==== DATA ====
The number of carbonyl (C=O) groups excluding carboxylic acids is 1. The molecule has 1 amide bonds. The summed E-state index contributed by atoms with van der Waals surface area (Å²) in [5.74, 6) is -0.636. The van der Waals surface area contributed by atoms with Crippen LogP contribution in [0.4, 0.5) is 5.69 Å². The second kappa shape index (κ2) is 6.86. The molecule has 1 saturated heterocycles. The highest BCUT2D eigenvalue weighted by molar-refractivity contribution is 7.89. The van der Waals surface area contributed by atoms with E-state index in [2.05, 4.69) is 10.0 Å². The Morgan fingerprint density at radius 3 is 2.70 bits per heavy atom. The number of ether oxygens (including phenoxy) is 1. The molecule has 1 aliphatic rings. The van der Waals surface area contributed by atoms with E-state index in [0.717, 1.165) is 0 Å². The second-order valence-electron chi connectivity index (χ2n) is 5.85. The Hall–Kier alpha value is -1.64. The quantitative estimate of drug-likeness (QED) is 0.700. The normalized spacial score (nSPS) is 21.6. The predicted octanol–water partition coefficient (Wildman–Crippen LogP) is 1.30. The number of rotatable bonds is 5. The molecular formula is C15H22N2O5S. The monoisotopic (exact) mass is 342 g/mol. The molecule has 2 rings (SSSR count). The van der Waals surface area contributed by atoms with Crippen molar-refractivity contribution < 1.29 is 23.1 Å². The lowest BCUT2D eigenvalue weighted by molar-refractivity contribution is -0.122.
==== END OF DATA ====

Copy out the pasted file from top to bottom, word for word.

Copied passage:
The number of carbonyl (C=O) groups excluding carboxylic acids is 1. The molecule has 1 amide bonds. The summed E-state index contributed by atoms with van der Waals surface area (Å²) in [5.74, 6) is -0.636. The van der Waals surface area contributed by atoms with Crippen LogP contribution in [0.4, 0.5) is 5.69 Å². The second kappa shape index (κ2) is 6.86. The molecule has 1 saturated heterocycles. The highest BCUT2D eigenvalue weighted by molar-refractivity contribution is 7.89. The van der Waals surface area contributed by atoms with E-state index in [2.05, 4.69) is 10.0 Å². The Morgan fingerprint density at radius 3 is 2.70 bits per heavy atom. The number of ether oxygens (including phenoxy) is 1. The molecule has 1 aliphatic rings. The van der Waals surface area contributed by atoms with E-state index in [0.717, 1.165) is 0 Å². The second-order valence-electron chi connectivity index (χ2n) is 5.85. The Hall–Kier alpha value is -1.64. The quantitative estimate of drug-likeness (QED) is 0.700. The normalized spacial score (nSPS) is 21.6. The predicted octanol–water partition coefficient (Wildman–Crippen LogP) is 1.30. The number of rotatable bonds is 5. The molecular formula is C15H22N2O5S. The monoisotopic (exact) mass is 342 g/mol. The molecule has 2 rings (SSSR count). The van der Waals surface area contributed by atoms with Crippen molar-refractivity contribution < 1.29 is 23.1 Å². The lowest BCUT2D eigenvalue weighted by molar-refractivity contribution is -0.122.